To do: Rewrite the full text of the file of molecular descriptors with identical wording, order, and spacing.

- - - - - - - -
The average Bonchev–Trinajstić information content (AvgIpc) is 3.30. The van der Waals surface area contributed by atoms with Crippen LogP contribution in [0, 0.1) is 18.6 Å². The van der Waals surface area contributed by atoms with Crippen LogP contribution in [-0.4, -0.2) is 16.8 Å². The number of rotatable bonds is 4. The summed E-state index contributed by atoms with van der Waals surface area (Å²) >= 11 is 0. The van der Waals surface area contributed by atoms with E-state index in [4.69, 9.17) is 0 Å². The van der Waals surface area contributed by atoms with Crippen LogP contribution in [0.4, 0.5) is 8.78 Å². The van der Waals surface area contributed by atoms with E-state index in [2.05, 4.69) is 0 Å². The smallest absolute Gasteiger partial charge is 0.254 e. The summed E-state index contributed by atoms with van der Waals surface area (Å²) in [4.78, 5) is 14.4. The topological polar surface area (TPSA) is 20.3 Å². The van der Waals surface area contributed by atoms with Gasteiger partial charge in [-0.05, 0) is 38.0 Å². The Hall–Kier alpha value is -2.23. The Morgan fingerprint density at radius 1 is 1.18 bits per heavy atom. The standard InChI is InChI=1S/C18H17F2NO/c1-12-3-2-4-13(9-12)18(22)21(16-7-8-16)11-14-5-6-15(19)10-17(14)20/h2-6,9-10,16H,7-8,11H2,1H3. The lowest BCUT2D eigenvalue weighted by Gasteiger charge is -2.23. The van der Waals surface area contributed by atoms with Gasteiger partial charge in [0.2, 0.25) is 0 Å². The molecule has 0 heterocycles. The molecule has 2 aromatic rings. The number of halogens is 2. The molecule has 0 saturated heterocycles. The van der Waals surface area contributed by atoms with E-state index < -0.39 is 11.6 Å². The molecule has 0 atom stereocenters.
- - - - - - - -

The average Bonchev–Trinajstić information content (AvgIpc) is 3.30. The van der Waals surface area contributed by atoms with Crippen LogP contribution in [0, 0.1) is 18.6 Å². The van der Waals surface area contributed by atoms with Crippen LogP contribution in [-0.4, -0.2) is 16.8 Å². The number of rotatable bonds is 4. The summed E-state index contributed by atoms with van der Waals surface area (Å²) >= 11 is 0. The van der Waals surface area contributed by atoms with E-state index in [4.69, 9.17) is 0 Å². The van der Waals surface area contributed by atoms with Crippen LogP contribution in [0.4, 0.5) is 8.78 Å². The van der Waals surface area contributed by atoms with E-state index in [2.05, 4.69) is 0 Å². The smallest absolute Gasteiger partial charge is 0.254 e. The summed E-state index contributed by atoms with van der Waals surface area (Å²) in [4.78, 5) is 14.4. The topological polar surface area (TPSA) is 20.3 Å². The van der Waals surface area contributed by atoms with Gasteiger partial charge in [-0.05, 0) is 38.0 Å². The Hall–Kier alpha value is -2.23. The Morgan fingerprint density at radius 1 is 1.18 bits per heavy atom. The standard InChI is InChI=1S/C18H17F2NO/c1-12-3-2-4-13(9-12)18(22)21(16-7-8-16)11-14-5-6-15(19)10-17(14)20/h2-6,9-10,16H,7-8,11H2,1H3. The lowest BCUT2D eigenvalue weighted by Gasteiger charge is -2.23. The van der Waals surface area contributed by atoms with Gasteiger partial charge in [0.2, 0.25) is 0 Å². The molecule has 0 heterocycles. The molecule has 2 aromatic rings. The number of halogens is 2. The molecule has 0 saturated heterocycles. The van der Waals surface area contributed by atoms with E-state index < -0.39 is 11.6 Å². The molecule has 0 atom stereocenters.